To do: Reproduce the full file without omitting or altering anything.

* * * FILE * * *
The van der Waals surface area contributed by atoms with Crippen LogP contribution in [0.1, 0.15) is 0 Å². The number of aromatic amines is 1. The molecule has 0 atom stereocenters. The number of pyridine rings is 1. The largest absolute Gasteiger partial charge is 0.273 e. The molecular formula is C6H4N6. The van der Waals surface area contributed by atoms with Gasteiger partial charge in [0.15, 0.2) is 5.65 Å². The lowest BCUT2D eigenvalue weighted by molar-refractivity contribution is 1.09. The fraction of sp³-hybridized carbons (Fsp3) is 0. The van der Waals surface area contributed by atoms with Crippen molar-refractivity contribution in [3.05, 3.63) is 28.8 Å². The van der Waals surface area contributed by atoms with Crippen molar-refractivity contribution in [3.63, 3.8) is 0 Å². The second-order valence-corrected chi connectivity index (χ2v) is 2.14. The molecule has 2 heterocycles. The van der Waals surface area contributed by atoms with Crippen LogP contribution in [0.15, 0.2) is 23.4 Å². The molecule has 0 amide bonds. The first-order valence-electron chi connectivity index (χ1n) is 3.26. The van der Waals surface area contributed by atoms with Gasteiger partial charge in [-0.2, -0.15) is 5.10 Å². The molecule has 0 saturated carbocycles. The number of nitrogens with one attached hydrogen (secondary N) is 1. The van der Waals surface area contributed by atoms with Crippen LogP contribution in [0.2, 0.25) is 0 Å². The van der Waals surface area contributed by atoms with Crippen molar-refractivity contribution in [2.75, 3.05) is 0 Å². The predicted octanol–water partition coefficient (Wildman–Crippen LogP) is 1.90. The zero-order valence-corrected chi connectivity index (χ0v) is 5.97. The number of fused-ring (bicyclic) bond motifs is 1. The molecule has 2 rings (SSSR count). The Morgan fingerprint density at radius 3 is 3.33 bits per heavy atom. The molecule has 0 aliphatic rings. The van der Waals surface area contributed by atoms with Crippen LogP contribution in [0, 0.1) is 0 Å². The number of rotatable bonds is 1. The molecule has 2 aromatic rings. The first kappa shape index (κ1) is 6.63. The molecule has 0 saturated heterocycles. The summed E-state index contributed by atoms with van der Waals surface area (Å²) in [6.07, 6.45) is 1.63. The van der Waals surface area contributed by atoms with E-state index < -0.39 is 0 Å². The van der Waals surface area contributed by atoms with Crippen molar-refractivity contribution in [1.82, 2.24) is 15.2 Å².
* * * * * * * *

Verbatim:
The van der Waals surface area contributed by atoms with Crippen LogP contribution in [0.1, 0.15) is 0 Å². The number of aromatic amines is 1. The molecule has 0 atom stereocenters. The number of pyridine rings is 1. The largest absolute Gasteiger partial charge is 0.273 e. The molecular formula is C6H4N6. The van der Waals surface area contributed by atoms with Gasteiger partial charge in [0.15, 0.2) is 5.65 Å². The lowest BCUT2D eigenvalue weighted by molar-refractivity contribution is 1.09. The fraction of sp³-hybridized carbons (Fsp3) is 0. The van der Waals surface area contributed by atoms with Crippen molar-refractivity contribution in [3.05, 3.63) is 28.8 Å². The van der Waals surface area contributed by atoms with Crippen molar-refractivity contribution in [3.63, 3.8) is 0 Å². The second-order valence-corrected chi connectivity index (χ2v) is 2.14. The molecule has 2 heterocycles. The van der Waals surface area contributed by atoms with Crippen LogP contribution in [0.15, 0.2) is 23.4 Å². The molecule has 0 amide bonds. The first-order valence-electron chi connectivity index (χ1n) is 3.26. The van der Waals surface area contributed by atoms with Gasteiger partial charge in [-0.2, -0.15) is 5.10 Å². The molecule has 0 saturated carbocycles. The number of nitrogens with one attached hydrogen (secondary N) is 1. The van der Waals surface area contributed by atoms with Crippen LogP contribution in [0.2, 0.25) is 0 Å². The van der Waals surface area contributed by atoms with Crippen molar-refractivity contribution in [2.75, 3.05) is 0 Å². The predicted octanol–water partition coefficient (Wildman–Crippen LogP) is 1.90. The zero-order valence-corrected chi connectivity index (χ0v) is 5.97. The number of fused-ring (bicyclic) bond motifs is 1. The molecule has 2 rings (SSSR count). The Morgan fingerprint density at radius 3 is 3.33 bits per heavy atom. The molecule has 0 aliphatic rings. The van der Waals surface area contributed by atoms with Crippen LogP contribution in [0, 0.1) is 0 Å². The number of rotatable bonds is 1. The molecule has 2 aromatic rings. The first kappa shape index (κ1) is 6.63. The molecule has 0 saturated heterocycles. The summed E-state index contributed by atoms with van der Waals surface area (Å²) in [6.07, 6.45) is 1.63. The van der Waals surface area contributed by atoms with E-state index < -0.39 is 0 Å². The van der Waals surface area contributed by atoms with Crippen molar-refractivity contribution in [1.82, 2.24) is 15.2 Å².